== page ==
Savings Groups Promote Menstrual Health
Adolescent girls and young people have come together to promote their menstrual health and hygiene, which is one of the leading sexual and reproductive health care challenges faced by women of reproductive age in the refugee and host communities in Nakivale and Oruchinga refugee settlements. It is for this reason that Shared Action Africa supported 30 adolescent girls and young women to form a savings and lending group that they named “Oruchinga Youth Protection Group”, with a membership of 25 girls and 7 boys.
The group was initially formed as a savings and lending group to help members pool their meagre savings on a weekly basis, but also as forum through which members would be provided sexual and reproductive health counselling and services. It is through subsequent meetings, where members noticed consistent absenteeism by female members around the same period every month, that the leadership decided to find out from their members why they were not attending group meetings on a regular basis.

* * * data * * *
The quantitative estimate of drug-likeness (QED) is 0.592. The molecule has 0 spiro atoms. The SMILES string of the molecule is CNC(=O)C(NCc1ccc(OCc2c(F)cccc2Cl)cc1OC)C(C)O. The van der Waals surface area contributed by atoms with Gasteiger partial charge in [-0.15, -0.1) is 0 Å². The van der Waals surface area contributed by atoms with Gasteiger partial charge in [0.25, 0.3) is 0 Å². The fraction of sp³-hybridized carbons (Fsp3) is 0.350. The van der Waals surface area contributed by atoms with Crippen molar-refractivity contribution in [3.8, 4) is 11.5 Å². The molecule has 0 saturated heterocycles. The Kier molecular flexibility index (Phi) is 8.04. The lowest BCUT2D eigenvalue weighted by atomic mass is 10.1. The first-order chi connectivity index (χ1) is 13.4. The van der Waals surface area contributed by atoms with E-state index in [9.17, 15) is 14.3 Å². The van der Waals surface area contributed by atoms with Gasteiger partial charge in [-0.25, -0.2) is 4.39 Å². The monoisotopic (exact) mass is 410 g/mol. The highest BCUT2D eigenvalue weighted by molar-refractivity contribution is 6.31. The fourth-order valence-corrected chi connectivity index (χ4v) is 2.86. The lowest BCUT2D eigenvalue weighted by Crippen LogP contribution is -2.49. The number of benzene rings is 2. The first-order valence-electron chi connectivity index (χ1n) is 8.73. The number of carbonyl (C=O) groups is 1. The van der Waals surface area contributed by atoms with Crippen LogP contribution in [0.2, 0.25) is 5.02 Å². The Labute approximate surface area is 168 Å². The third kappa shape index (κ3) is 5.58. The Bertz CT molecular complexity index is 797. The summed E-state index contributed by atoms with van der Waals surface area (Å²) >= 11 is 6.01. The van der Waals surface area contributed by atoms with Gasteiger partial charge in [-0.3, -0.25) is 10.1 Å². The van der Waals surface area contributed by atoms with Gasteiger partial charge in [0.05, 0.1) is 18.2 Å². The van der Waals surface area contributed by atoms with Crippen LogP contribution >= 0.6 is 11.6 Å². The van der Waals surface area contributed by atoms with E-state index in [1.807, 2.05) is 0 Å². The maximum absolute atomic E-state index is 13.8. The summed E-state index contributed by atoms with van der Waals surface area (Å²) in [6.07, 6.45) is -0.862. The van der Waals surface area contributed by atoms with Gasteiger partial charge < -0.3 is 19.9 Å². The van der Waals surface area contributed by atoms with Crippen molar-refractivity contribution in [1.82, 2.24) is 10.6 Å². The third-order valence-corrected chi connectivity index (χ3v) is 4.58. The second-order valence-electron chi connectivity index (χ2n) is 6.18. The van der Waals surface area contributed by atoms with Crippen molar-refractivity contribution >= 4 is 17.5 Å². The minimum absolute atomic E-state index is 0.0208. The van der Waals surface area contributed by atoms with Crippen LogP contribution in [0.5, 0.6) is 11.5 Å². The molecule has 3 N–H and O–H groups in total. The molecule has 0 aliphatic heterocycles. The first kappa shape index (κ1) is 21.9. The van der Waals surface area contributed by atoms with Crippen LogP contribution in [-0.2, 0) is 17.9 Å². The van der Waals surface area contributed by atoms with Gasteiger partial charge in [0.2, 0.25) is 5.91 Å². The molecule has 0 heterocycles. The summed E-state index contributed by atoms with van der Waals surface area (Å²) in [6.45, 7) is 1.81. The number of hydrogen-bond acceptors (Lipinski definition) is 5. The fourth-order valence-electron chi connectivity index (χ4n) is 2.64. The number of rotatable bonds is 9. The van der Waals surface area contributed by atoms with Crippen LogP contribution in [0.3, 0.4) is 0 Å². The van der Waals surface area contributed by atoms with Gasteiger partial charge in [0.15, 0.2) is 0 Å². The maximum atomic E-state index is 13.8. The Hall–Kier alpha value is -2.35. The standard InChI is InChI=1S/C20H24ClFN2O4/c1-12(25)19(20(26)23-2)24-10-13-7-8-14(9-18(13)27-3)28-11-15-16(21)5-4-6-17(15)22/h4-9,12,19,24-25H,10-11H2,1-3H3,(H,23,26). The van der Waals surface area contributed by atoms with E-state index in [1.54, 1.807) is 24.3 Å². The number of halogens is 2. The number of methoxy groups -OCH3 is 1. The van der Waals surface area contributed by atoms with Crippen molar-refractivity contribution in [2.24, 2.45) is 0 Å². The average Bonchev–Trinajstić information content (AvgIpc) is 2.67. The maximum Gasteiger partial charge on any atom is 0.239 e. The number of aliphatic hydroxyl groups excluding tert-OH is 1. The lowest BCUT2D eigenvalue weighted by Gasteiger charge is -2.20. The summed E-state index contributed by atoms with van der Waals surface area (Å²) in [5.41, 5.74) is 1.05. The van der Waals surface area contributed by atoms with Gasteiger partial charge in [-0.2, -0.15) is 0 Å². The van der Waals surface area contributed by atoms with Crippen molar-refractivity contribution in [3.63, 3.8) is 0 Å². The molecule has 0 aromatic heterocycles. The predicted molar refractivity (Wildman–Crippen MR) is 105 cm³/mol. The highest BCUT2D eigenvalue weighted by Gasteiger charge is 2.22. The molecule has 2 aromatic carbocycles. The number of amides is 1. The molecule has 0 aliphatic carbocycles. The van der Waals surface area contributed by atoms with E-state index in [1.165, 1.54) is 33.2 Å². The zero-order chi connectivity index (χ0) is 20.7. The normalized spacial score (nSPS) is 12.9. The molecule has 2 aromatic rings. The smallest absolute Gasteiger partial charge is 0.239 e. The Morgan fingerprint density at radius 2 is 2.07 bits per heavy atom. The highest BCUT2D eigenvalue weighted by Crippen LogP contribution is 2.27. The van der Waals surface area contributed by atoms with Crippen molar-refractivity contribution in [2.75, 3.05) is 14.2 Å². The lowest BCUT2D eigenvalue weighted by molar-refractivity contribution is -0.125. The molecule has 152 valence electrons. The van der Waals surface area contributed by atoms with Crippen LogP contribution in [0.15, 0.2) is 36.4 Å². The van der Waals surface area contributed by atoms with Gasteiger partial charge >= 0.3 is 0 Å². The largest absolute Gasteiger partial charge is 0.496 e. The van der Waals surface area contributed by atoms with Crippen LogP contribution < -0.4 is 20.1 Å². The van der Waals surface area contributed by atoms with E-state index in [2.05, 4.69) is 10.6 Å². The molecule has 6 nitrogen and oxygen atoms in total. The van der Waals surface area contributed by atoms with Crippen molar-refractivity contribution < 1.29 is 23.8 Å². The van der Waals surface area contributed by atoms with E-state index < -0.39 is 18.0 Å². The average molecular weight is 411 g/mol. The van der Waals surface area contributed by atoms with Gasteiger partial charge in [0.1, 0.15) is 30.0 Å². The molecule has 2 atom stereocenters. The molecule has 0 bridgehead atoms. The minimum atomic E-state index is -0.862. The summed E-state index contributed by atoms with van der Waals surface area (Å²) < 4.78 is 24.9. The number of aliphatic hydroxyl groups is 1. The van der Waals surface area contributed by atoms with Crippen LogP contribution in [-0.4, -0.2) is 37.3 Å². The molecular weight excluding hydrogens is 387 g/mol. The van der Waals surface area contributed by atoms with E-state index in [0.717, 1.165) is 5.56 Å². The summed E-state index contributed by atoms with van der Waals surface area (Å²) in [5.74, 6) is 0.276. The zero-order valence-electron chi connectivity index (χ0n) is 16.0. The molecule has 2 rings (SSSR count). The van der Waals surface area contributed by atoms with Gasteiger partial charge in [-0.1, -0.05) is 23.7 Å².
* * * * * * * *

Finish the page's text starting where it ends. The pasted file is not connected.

It was then revealed by members that lack of access to sanitary pads during menstruation hindered them from joining group activities, and it is for this reason that they jointly decided to seek training on how to produce handmade sanitary pads.
To support their efforts, Shared Action Africa provided them UGX 150,000 which they used to buy some materials that they are using both during training, as well as in the production of reusable sanitary pads for their own personal use and for close family members.
“The sanitary making group activity has not only strengthened the social connectedness of members, but it has improved the menstrual hygiene and health of members. This is because we not only meet to save and lend out to each other, we also meet to receive education on how to promote personal hygiene during menstruation. We are working hard to improve our skills in the making of sanitary pads so that we can grow beyond making sanitary pads for our own use into turning it into an income generating activity for both individual members as we as for the groups.
We are grateful for the support provided to by Shared Action Africa and African Women’s Development Fund. We plan to share this knowledge with other youth led groups so that they can also have a group activity that does not help them bond, but also addresses their menstrual health because we also believe young people are the best agents and drivers of change amongst their peers, and the community they live in.”